Demand for services and the need to ensure patient safety drive IT spending at St Teresa's Hospital.
According to Pascal Tse, the hospital's chief information technology officer, there will be over 20% of growth in IT spend this year compared to 2012. "Hiring development professionals, virtualization and datacenter refurbishment, and technologies that enable bedside-medication verification account for the majority of IT spend," he said.
As the volume of medical images--such as X-ray and CT scan images--increases, the hospital needs to make better use of its datacenter space. "Server virtualization will help us address the space issue while increasing availability and making maintenance easier," said Tse.
Mobility's key role
Mobility is another area of focus in 2013. "The use of mobile devices will result in much more interaction--including interaction between clients and healthcare service providers before services are delivered--in the next five to 10 years," he said. "We must be prepared for this, as St Teresa isn't just a hospital but also a medical center where people come for a variety of services including plastic surgery and scanning services like MRI and CT scans."
Mobility combined with other systems also facilitates bedside-medication verification. "When delivering medications to in-patients, we must ensure that the right drug of the right dose is delivered to the right patient with the right frequency," said Tse. "The right route--whether the medication should be taken orally, by injection or intravenously--must also be ensured."
While the hospital has already deployed scanners, QR codes on patients' wristbands and medication packs to ensure the right drug is delivered to the right patient, it has a plan to study what systems would help make sure the right dose of drug is delivered with the right frequency, according to Tse.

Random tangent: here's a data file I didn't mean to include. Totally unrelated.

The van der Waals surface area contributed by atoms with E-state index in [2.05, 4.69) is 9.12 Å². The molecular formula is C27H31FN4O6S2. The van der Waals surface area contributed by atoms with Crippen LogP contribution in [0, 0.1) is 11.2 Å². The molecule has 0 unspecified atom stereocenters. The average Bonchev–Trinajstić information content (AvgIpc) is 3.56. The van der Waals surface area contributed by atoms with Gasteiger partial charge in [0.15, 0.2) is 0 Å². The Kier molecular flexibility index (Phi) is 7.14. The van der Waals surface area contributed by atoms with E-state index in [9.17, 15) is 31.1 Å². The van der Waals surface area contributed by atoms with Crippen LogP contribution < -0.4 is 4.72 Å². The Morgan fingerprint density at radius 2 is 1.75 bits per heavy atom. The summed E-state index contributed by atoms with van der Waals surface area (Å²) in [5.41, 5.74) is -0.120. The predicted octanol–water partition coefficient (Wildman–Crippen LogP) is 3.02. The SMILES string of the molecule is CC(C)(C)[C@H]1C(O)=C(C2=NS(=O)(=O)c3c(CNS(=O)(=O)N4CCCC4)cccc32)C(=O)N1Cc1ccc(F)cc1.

To achieve that, he noted that a drug profile with data on the dose and when it's taken during the day must be created. "Through the hospital's Wi-Fi network, such data can be checked in a real-time manner," he said. "When a patient's health condition changes or when a drug is discontinued, the drug profile will also be changed and vetted by pharmacists. There must also be relevant workflows in place to make sure all the information is accurate."
According to Tse, the hospital will install about 200 bedside terminals this year, in addition to the 150 terminals already in use.
Besides allowing patients to browse the Internet and watch TV, the terminals allow clinical staffers to input the types of services provided to a patient, he said, adding that this information goes to the hospital's billing system for easy billing.
"These machines can do other tasks--like allowing clinicians to view lab reports and medical images," he noted. "But the hospital hasn't required them to do so, because you can't introduce too many new workflows too soon in a sector like healthcare, where many practices have been there for a long time."
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